- You may be looking for the concept of salvation.
This line-up of Doctor and companions had never before been featured in novel form.
Publisher's summary Edit
The gods have returned, and they're here to save our world.
New York, 1965. A time of conflict between ideologies, races, generations and genders, when crime runs rife and an unpopular war drags on in a distant land. In the midst of this turmoil, people cry out to their gods.
And now, it seems, the gods have answered their call. Walking the slums and tenements of downtown Manhattan, demonstrating extraordinary powers, five strangers are gathering a growing crowd of worshippers.
Steven wants to believe in miracles, but the Doctor is more sceptical. What are the strangers' real motives, and why does history make no mention of these events? As New York begins to tear itself apart, the Doctor's principles are tested to their limits. Which side should he choose to help? And what part will a London schoolgirl named Dorothea Chaplet play in the ensuing chaos?
What price is humankind willing to pay for salvation?
to be added
- First Doctor
- Steven Taylor
- Dodo Chaplet
- Charles Marchant
- Kathy Marchant
- Byron Carter
- Alexander Lullington-Smythe
- Stanley Emerson
The Latter-Day Pantheon Edit
- Dodo was born in 1949.
- In November 1980, a science fiction film entitled Prey for a Miracle, which was inspired by the UFO / gods scare caused by the Latter-Day Pantheon, was released.
- Steven knows of the Cybermen.
- The first two chapters are told from Dodo's perspective prior to her entering the TARDIS as depicted at the end of The Massacre of St. Bartholomew's Eve.
- There is a reference to a movie about this event called Prey for a Miracle, which stars Peter Cushing as the "mysterious government advisor, Doctor Who". Cushing had played Dr. Who in Dr. Who and the Daleks and Daleks' Invasion Earth 2150 A.D..
- Dodo listens to John Smith and the Common Men but believes that they are "a bit past it." (TV: An Unearthly Child, AUDIO: 1963: Fanfare for the Common Men)
- The Doctor says that not even the first syllable of his name can be pronounced. The Sixth Doctor later told his companion Peri Brown the same thing (AUDIO: Slipback) as did the Seventh Doctor to Captain Hartmann. (PROSE: Illegal Alien) However, River Song was able to pronounce it. (TV: Forest of the Dead)
- Steven recalls seeing the ruins of New York City in the aftermath of the Dalek invasion and occupation of Earth in the 22nd century. The city had yet to be rebuilt in its entirety by his native time period. (TV: The Dalek Invasion of Earth)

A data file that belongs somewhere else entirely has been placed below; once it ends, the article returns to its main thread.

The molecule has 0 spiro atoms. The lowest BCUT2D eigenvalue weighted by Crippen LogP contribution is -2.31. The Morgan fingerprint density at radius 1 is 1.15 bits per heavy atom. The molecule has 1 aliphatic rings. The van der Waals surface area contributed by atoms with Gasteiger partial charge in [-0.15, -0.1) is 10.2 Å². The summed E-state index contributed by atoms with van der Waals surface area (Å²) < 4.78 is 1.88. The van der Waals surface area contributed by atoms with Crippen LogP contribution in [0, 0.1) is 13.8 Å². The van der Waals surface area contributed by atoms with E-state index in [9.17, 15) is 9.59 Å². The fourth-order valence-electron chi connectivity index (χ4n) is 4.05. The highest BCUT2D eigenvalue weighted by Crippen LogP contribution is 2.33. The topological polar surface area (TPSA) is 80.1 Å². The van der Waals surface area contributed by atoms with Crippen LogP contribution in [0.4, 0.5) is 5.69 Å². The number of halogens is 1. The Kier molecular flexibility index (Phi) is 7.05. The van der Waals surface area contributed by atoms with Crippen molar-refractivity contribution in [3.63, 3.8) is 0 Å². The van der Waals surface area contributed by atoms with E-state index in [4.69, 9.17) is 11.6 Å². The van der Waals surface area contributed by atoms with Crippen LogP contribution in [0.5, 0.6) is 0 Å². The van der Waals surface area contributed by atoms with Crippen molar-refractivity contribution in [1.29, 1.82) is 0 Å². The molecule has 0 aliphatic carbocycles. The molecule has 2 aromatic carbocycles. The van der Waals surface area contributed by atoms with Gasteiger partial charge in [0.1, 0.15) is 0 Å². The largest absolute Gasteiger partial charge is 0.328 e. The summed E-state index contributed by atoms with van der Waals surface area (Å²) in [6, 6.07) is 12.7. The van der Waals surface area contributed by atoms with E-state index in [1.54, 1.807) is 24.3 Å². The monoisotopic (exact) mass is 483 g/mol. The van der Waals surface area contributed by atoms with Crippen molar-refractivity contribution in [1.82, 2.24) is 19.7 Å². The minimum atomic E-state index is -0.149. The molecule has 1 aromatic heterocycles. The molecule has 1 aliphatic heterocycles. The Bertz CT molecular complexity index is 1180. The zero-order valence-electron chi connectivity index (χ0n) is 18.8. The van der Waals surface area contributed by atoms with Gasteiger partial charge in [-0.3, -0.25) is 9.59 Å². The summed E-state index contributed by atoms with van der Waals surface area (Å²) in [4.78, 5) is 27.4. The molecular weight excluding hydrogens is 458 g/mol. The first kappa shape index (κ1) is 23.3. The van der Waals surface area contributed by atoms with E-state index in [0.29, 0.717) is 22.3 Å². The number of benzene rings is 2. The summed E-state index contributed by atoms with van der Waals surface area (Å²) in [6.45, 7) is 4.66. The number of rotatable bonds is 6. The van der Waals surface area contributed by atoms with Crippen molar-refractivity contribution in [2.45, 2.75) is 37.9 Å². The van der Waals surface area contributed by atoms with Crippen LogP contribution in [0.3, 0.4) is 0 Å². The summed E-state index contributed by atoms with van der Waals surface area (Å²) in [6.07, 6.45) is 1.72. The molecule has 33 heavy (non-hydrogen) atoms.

- The Doctor mentions the Daleks and the Tzun as examples of hostile aliens intent on invading Earth. (TV: The Dalek Invasion of Earth, The Daleks' Master Plan, PROSE: First Frontier)
- General Marchant has seen evidence of "metal monsters in Shoreditch" in November 1963 (TV: Remembrance of the Daleks) and "strange goings on at Corman in Nevada" in 1957. (PROSE: First Frontier)
- The Doctor remarks that there are evil creatures in the universe which "must be fought." (TV: The Moonbase)
- When listing the Doctor's interferences in history, the Patriarch mentions his championing Greece in the Trojan War in circa 1200 BC, (TV: The Myth Makers) leaving the French Huguenots to be killed in the St Bartholomew's Day massacre on 24 August 1572, (TV: The Massacre of St. Bartholomew's Eve) burning Rome in July 64, (TV: The Romans) sabotaging Barbara Wright's attempt to save the Aztecs in the 15th century, (TV: The Aztecs) arranging Rebecca Nurse's death on 19 July 1692 (PROSE: The Witch Hunters) and dragging Katarina into a conflict that she could neither understand or survive in 4000. (TV: The Daleks' Master Plan)
- The Doctor says that his body may be "wearing a bit thin." He later repeated this assessment, not long before his first regeneration. (TV: The Tenth Planet)
- The world of the "Gods" may be the same as the Crooked World, from the novel The Crooked World, also written by Steve Lyons. Both novels detail a planet populated by life forms which are essentially blank slates, without their own form or thought, until external intelligences impose new identities on them.